1949-1950 – research on the static and impact strength of arc and spot welded joints in carriage knots of low-alloy steels.

Knowledge Needed by Country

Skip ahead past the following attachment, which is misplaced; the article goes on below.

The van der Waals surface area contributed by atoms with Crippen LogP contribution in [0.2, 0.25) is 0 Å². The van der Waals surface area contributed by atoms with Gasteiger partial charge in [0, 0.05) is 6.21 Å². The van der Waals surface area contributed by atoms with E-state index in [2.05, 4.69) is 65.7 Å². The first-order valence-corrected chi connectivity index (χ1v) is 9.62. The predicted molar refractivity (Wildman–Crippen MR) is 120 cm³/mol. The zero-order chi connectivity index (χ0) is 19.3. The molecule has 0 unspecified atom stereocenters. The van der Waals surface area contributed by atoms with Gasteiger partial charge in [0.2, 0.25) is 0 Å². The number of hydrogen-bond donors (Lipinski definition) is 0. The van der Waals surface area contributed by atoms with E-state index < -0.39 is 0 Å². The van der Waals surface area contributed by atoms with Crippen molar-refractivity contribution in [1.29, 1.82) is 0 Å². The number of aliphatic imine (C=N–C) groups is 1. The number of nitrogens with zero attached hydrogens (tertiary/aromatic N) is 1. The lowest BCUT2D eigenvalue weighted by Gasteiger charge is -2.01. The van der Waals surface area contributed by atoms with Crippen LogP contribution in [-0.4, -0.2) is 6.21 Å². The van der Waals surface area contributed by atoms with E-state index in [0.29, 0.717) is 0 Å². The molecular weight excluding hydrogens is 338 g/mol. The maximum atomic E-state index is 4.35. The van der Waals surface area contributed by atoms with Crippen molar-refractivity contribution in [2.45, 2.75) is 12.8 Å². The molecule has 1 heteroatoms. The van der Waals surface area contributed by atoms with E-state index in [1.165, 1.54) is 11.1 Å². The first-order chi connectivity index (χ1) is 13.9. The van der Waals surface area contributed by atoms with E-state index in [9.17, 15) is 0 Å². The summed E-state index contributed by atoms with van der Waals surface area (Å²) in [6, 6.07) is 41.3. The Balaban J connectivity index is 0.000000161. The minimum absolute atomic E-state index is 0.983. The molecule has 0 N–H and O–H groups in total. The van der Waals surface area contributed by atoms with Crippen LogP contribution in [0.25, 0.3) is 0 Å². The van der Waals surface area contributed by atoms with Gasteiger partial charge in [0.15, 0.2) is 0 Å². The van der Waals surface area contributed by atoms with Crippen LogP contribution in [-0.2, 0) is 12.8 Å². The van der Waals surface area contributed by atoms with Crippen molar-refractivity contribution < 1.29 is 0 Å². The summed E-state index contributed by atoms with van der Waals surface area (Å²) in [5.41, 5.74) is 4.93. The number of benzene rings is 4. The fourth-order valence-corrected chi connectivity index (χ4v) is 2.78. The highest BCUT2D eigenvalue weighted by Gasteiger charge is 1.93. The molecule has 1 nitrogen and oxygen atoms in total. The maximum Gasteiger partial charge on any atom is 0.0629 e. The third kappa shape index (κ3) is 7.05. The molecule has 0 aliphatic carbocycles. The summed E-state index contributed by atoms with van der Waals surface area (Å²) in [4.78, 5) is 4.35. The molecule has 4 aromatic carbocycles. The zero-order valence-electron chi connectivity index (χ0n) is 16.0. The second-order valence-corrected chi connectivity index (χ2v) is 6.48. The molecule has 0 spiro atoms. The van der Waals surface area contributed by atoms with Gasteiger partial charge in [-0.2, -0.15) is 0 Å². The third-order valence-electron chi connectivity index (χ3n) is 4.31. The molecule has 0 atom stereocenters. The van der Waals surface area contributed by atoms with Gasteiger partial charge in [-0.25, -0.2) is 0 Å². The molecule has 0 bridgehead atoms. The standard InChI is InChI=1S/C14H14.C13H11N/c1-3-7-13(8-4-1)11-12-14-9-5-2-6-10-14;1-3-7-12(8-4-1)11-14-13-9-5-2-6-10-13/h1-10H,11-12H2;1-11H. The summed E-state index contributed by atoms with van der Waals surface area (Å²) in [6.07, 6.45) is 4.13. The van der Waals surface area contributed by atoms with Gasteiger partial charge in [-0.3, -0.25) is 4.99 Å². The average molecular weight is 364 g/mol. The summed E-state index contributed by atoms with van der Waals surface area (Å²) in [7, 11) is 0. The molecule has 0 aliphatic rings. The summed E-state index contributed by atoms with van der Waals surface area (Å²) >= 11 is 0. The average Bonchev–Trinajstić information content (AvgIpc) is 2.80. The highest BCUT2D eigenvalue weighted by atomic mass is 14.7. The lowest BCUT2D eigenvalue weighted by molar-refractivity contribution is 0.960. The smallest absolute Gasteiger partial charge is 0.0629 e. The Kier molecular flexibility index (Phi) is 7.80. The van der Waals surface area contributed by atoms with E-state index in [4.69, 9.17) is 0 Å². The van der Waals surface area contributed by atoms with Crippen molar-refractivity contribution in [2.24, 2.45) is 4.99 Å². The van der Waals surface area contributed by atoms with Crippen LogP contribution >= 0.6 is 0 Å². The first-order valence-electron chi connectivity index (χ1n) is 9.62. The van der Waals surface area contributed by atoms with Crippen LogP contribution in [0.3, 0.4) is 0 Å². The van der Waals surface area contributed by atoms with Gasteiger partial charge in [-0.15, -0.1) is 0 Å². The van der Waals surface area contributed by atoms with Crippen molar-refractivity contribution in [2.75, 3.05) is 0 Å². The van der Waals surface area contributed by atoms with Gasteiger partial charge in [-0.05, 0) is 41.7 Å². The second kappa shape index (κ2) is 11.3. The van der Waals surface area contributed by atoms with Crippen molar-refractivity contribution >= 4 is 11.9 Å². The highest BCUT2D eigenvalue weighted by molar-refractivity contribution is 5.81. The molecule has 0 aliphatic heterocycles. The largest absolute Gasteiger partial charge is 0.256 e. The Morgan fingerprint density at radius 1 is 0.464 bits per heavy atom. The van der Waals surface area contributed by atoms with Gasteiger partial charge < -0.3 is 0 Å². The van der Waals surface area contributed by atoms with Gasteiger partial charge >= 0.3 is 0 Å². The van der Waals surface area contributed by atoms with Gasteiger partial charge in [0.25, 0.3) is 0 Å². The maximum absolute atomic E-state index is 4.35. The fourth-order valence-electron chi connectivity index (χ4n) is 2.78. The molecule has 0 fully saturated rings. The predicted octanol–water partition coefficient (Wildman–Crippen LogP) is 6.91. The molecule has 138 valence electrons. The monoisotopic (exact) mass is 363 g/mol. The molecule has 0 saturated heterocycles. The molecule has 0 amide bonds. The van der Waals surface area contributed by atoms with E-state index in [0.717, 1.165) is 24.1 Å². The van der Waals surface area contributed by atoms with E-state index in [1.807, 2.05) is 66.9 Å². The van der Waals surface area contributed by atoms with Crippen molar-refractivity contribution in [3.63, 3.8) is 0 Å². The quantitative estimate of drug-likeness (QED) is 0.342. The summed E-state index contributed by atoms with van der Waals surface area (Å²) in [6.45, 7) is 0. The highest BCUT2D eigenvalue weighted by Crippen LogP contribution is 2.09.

Large-scale freight traffic, which accompanied processes of industrialisation of the USSR in 30s, required high-value carriages able to function under conditions of growing velocity and weight of trains. The situation was complicated by the fact that carriages were produced by few plants in the country and, herewith, carriages of the same type were built according to different drawings. This complicated essentially the production and possibilities of cooperation of typical joints and parts. Way out of a difficult situation was found by establishing the Base Leading Design Department at the Ural Rail Carriage Works and all other carriage works had to build carriages according to the drawings of this department. The mentioned department was headed by D.M. Loretso, under whose leadership during short period of time 400 drawings out of 410 were made over, after that in 1935 he was appointed a chief constructor at the Ural Rail Carriage Works; he occupied this position up to 1959. During this period more than 20 projects of cargo carriages for different purposes were designed. All railway transport – carriages, covered waggons, open waggons - had been unified until the 40s. The main activities of the design office under the leadership of D.M. Lorentso became: introduction of new materials (low-alloy steel, aluminium alloys) into carriage practice, application of structural stock, unification of cargo carriages and automation of technological processes, first of all, through electric welding.